This is a story that may just stop you from going for a swim in your local pool. Do you know why your eyes go red and get irritated after swimming in a pool? Well, it turns out you can stop blaming the chlorine.
The Water Quality and Health Council and the National Swimming Pool Foundation have teamed up with the CDC for the annual Healthy Swimming Program. They’re trying to educate Americans about the possible dangers of pools.
Subscribe to our Newsletter!
Receive selected content straight into your inbox.
“We think that swimming is a really fantastic activity,” Michael J. Beach, Ph.D., associate director of the CDC’s Healthy Water program, said to Women’s Health. “We want to keep it that way.” So what could be so bad that the CDC feels the need to tell us? Well, it turns out that irritation to your eyes is not from the chlorine.
“It’s quite the opposite,” says Beach. “Chlorine binds with all the things it’s trying to kill from your bodies, and it forms these chemical irritants. That’s what’s stinging your eyes. It’s the chlorine binding to the urine and the sweat.”
The real reason your eyes go red in a swimming pool… it’s us
According to IFL Science, disease outbreaks from public swimming pools are on the rise, according to Beach’s research. Those who swim while experiencing diarrhea are putting others at risk. They don’t actually have to poop in the pool, but any germs on their bodies could potentially spread to other people in the same water. This is why the CDC strongly recommends that swimmers shower before jumping into the pool.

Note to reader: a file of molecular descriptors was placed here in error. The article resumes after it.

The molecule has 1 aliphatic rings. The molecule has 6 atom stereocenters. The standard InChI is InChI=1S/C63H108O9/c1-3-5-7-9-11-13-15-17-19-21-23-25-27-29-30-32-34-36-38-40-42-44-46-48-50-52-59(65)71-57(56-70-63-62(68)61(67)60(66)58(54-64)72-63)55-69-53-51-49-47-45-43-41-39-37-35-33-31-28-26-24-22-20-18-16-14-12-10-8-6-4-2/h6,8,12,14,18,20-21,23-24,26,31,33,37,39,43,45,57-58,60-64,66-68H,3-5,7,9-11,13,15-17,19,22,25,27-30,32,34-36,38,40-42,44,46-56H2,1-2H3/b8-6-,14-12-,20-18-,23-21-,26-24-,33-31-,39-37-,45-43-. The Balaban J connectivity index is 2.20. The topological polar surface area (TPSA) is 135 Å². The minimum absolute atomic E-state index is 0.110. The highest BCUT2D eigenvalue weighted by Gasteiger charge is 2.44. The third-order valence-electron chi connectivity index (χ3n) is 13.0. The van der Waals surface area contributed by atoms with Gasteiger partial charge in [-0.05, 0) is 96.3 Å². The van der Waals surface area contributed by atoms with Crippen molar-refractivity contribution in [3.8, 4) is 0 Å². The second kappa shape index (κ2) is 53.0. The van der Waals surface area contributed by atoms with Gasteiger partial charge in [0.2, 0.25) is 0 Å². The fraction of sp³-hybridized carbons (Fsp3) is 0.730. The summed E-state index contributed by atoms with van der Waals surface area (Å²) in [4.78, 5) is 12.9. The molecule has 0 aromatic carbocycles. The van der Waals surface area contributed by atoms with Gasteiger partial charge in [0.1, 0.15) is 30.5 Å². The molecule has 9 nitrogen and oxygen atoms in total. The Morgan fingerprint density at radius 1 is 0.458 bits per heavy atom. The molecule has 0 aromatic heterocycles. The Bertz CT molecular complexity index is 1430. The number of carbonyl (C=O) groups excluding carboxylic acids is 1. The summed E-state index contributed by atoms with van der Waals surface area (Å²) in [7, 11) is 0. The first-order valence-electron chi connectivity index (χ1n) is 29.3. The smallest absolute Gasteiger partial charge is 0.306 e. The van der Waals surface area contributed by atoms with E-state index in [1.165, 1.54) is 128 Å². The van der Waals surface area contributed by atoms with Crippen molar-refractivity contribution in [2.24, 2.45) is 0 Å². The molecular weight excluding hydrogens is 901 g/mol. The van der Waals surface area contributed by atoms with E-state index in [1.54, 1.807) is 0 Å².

In case you believe in the myth that there is a magical dye that will change color if someone pees: “That dye is a complete myth,” says Beach. “It’s about scaring people into not urinating in the pool.”
Just to make sure your stomach is turning, Beach has also assured us that there has been an increase in the number of disease outbreaks at local swimming pools, and we have people who go swimming while they have diarrhea to thank.
“We have a new parasitic germ that has emerged that’s immune to chlorine,” Beach said. “We’ve got to keep it out of the pool in the first place. We need additional barriers.”
According to Women’s Health, you can’t just blame those diaper toddlers in the shallow end, though. A person doesn’t have to literally defecate in a pool to spread illness — they could just have the germs on their bodies, which is why you’re always encouraged to shower off before you get into a pool. One ailing person might not be enough to do it, but “if you’re talking about thousands of people using the same pool, those germs can really add up,” says Beach.
So enjoy your next swim, and let’s hope you don’t have your eyes go red and get irritated — because you now know what that means.